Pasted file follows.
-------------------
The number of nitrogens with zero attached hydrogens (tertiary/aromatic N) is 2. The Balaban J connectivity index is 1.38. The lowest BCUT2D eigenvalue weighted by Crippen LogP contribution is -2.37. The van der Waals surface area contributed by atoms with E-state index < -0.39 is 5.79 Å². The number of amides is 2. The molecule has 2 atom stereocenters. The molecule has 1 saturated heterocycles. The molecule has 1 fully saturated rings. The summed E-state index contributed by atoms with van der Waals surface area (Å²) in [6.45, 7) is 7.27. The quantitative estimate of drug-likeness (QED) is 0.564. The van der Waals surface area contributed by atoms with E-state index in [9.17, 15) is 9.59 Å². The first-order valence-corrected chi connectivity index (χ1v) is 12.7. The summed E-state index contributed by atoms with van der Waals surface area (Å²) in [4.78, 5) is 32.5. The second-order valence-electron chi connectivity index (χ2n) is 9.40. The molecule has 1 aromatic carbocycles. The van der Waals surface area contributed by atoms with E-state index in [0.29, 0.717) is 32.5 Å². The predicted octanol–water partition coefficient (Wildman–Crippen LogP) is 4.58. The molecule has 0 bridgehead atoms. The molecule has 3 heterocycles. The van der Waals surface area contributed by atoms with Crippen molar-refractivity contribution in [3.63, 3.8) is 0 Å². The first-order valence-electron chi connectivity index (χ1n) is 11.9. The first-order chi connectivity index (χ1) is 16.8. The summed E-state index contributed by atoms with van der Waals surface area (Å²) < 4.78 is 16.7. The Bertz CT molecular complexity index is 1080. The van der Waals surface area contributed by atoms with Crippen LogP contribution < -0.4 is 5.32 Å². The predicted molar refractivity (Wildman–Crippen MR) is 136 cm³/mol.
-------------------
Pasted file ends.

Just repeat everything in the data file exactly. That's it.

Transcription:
The number of nitrogens with zero attached hydrogens (tertiary/aromatic N) is 2. The Balaban J connectivity index is 1.38. The lowest BCUT2D eigenvalue weighted by Crippen LogP contribution is -2.37. The van der Waals surface area contributed by atoms with E-state index < -0.39 is 5.79 Å². The number of amides is 2. The molecule has 2 atom stereocenters. The molecule has 1 saturated heterocycles. The molecule has 1 fully saturated rings. The summed E-state index contributed by atoms with van der Waals surface area (Å²) in [6.45, 7) is 7.27. The quantitative estimate of drug-likeness (QED) is 0.564. The van der Waals surface area contributed by atoms with E-state index in [9.17, 15) is 9.59 Å². The first-order valence-corrected chi connectivity index (χ1v) is 12.7. The summed E-state index contributed by atoms with van der Waals surface area (Å²) in [4.78, 5) is 32.5. The second-order valence-electron chi connectivity index (χ2n) is 9.40. The molecule has 1 aromatic carbocycles. The van der Waals surface area contributed by atoms with E-state index in [0.29, 0.717) is 32.5 Å². The predicted octanol–water partition coefficient (Wildman–Crippen LogP) is 4.58. The molecule has 0 bridgehead atoms. The molecule has 3 heterocycles. The van der Waals surface area contributed by atoms with Crippen molar-refractivity contribution in [3.63, 3.8) is 0 Å². The first-order valence-electron chi connectivity index (χ1n) is 11.9. The first-order chi connectivity index (χ1) is 16.8. The summed E-state index contributed by atoms with van der Waals surface area (Å²) < 4.78 is 16.7. The Bertz CT molecular complexity index is 1080. The van der Waals surface area contributed by atoms with Crippen LogP contribution < -0.4 is 5.32 Å². The predicted molar refractivity (Wildman–Crippen MR) is 136 cm³/mol.